Pragati: an empowerment programme for female sex workers in Bangalore, India

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Pragati: an empowerment programme for female sex workers in Bangalore, India

Authors
Publisher
Co-Action Publishing
Keywords
  • India
  • Hiv
  • Public Health
  • Ra
  • Empowerment
  • Community Health
  • Female Sex Workers
  • Sexually Transmitted Infections
  • Syndromic Case Management

Abstract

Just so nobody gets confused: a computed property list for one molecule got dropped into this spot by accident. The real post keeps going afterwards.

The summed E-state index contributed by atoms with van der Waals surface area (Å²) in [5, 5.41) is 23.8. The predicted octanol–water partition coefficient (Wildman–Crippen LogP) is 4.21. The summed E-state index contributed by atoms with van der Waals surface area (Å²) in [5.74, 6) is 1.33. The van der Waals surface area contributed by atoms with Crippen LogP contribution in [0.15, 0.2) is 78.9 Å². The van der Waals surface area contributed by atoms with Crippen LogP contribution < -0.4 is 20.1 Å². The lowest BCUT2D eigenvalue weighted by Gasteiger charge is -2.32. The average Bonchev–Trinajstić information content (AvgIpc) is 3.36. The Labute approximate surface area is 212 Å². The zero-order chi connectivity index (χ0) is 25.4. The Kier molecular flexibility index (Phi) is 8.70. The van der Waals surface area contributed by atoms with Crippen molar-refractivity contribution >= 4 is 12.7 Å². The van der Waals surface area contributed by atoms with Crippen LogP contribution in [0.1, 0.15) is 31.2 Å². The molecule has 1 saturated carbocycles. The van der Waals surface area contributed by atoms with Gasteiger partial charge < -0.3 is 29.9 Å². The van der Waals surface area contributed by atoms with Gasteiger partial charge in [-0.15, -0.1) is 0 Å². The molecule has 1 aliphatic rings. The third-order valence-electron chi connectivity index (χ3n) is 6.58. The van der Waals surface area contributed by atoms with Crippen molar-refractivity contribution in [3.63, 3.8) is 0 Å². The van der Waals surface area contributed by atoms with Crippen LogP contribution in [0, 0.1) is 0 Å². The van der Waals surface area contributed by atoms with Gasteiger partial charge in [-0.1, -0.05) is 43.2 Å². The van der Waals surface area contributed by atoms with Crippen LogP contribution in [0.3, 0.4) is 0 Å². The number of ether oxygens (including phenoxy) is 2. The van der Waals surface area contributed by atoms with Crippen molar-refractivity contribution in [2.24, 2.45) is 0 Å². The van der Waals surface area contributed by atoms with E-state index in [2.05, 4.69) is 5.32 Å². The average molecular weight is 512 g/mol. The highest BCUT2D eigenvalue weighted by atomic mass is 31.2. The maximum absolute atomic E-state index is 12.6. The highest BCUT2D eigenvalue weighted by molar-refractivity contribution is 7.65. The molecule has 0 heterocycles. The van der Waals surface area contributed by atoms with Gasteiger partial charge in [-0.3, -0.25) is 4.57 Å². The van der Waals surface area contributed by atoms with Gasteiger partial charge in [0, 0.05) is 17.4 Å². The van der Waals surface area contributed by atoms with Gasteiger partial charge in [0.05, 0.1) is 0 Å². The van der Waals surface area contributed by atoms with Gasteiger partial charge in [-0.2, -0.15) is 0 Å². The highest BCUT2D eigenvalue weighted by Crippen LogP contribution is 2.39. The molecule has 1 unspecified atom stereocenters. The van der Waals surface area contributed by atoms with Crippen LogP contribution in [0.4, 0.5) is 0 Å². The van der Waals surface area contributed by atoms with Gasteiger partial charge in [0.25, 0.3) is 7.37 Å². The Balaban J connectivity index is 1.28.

Objectives: To describe the effects of a broad empowerment programme among female sex workers (FSWs) in Bangalore, India, which seeks to develop the capacities of these women to address the issues that threaten their lives and livelihoods.Design: This study is based on a comprehensive, on-going HIV-prevention and empowering programme, known as Pragati, which reaches out to approximately 10,000-12,000 FSWs in Bangalore each year. The programme has been designed in collaboration with the sex worker community and provides a personalised set of services, which include STI prevention and treatment services, crisis-response facilities, de-addiction services, and microfinance support all of which have been tailored to adequately fulfil each woman’s needs. During the period examined by this study, the programme reached out to 20,330 individual FSWs [median (IQR) age 28 (24-35) years]. The programme’s personal records of the participating FSWs were used for this descriptive study.Results: Between 2005 and 2010, the number of participating FSWs increased from 2,307 to 13,392. These women intensified their contact with the programme over time: the number of programme contacts increased from 10,351 in 2005 to 167,709 in 2010. Furthermore, data on the effects of crisis-response facilities, de-addiction and microfinance services, condom distribution schemes, and STI diagnosis and treatment showed an accumulating involvement of the participating FSWs in these programme services.Conclusion: This programme, which focuses on social and economic empowerment among FSWs, is successful in reaching and involving the target population.Keywords: HIV; female sex workers; sexually transmitted infections; India; empowerment; syndromic case management(Published: 27 November 2012)Citation: Glob Health Action 2012, 5: 19279 - http://dx.doi.org/10.3402/gha.v5i0.19279

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